Vanessa Redgrave is not the star of the most touching scene in her autobiography—that distinction belongs to another gifted actress, Natasha Richardson, her daughter. One night 20 years ago when Natasha was about 12, she pleaded with her mother to stop traveling and working so much for various political causes and spend more time at home in London with her and her younger sister Joely. "I tried to explain that our political struggle was for her future and that of all the children of her generation," Redgrave writes. But Natasha was not convinced, pointing out that she and Joely needed Redgrave as a mother now—not in some politically more agreeable future. Redgrave listened but decided that she could not rein in her activism.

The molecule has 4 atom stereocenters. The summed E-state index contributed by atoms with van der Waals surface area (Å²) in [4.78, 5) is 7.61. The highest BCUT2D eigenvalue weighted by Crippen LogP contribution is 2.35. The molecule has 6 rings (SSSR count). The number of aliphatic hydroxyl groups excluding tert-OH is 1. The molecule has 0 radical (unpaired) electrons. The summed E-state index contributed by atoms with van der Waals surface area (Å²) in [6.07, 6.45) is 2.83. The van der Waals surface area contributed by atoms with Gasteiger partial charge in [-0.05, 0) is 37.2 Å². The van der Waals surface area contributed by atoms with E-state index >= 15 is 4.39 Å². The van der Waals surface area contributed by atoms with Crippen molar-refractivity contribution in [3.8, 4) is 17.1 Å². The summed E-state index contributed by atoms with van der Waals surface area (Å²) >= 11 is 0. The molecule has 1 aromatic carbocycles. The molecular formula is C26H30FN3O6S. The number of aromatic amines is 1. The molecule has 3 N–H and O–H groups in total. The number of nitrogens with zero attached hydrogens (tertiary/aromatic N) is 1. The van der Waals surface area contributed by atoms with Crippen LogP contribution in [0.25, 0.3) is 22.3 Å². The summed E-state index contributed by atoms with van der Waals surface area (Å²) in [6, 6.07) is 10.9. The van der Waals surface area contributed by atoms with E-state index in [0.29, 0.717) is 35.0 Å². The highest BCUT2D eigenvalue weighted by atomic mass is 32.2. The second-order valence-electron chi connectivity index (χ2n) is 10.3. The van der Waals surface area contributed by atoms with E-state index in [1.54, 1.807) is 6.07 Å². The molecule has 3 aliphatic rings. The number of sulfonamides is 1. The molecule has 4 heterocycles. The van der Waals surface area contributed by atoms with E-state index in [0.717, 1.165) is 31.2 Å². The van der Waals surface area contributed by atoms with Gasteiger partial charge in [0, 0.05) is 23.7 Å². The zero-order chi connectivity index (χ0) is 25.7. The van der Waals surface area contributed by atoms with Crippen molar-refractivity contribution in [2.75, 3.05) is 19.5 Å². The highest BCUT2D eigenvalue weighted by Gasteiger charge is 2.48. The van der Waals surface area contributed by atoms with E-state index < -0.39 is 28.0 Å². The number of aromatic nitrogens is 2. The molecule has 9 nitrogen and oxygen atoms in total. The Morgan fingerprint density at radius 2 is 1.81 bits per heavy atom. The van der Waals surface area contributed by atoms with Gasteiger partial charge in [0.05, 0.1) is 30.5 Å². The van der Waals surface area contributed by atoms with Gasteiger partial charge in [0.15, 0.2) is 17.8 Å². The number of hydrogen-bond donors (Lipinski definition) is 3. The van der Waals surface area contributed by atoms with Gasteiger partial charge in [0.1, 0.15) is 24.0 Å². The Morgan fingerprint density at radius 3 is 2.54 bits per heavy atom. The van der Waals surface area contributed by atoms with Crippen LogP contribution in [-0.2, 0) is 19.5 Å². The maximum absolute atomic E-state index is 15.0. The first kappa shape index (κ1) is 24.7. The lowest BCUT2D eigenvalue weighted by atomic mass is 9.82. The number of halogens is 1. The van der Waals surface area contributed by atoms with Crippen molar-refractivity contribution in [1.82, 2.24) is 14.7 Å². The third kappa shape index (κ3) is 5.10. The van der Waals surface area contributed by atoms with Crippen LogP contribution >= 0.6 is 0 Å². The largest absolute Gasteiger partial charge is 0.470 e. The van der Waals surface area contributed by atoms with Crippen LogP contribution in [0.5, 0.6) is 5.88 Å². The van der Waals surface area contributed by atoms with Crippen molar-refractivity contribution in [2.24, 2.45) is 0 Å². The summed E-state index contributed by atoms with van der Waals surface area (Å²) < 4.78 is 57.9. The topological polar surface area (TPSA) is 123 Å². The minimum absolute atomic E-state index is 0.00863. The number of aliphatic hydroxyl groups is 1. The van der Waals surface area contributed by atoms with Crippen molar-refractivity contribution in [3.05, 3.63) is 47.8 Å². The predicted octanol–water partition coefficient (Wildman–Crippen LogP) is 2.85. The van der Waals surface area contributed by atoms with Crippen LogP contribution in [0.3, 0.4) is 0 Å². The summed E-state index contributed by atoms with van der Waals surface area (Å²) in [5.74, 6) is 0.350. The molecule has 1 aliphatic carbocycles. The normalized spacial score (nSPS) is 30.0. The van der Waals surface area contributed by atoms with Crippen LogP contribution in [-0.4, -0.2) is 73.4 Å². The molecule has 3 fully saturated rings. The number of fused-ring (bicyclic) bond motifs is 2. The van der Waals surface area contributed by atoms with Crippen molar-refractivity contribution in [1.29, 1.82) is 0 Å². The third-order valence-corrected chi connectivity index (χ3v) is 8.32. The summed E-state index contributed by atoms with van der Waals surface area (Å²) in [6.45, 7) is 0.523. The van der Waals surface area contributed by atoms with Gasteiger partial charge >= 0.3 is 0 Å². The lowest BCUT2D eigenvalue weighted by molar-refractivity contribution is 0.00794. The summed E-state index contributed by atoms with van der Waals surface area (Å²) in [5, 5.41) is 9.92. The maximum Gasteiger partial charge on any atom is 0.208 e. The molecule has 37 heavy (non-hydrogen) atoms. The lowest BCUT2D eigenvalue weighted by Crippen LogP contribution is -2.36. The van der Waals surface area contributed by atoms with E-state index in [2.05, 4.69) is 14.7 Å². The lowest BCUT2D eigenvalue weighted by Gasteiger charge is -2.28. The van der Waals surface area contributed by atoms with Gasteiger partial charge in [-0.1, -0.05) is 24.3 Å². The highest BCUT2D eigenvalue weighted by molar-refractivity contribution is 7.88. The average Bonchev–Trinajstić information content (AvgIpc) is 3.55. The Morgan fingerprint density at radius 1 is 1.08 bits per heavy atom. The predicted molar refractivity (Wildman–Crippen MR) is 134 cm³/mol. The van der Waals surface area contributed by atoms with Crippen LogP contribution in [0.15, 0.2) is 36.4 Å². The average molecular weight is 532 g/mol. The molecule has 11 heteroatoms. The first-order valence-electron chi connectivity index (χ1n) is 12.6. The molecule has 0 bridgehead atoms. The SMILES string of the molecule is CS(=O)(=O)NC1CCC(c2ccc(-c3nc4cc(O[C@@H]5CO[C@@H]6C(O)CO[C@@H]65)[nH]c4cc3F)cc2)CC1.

Redgrave's autobiography suffers from too many of these pious moments and too few honest descriptions of her relationships with the real people in her life. No doubt Redgrave is pleased with the book she has written—but anyone curious about her life will find that, like most tracts, it is preachy, boring and self-righteous. (Random House, $25)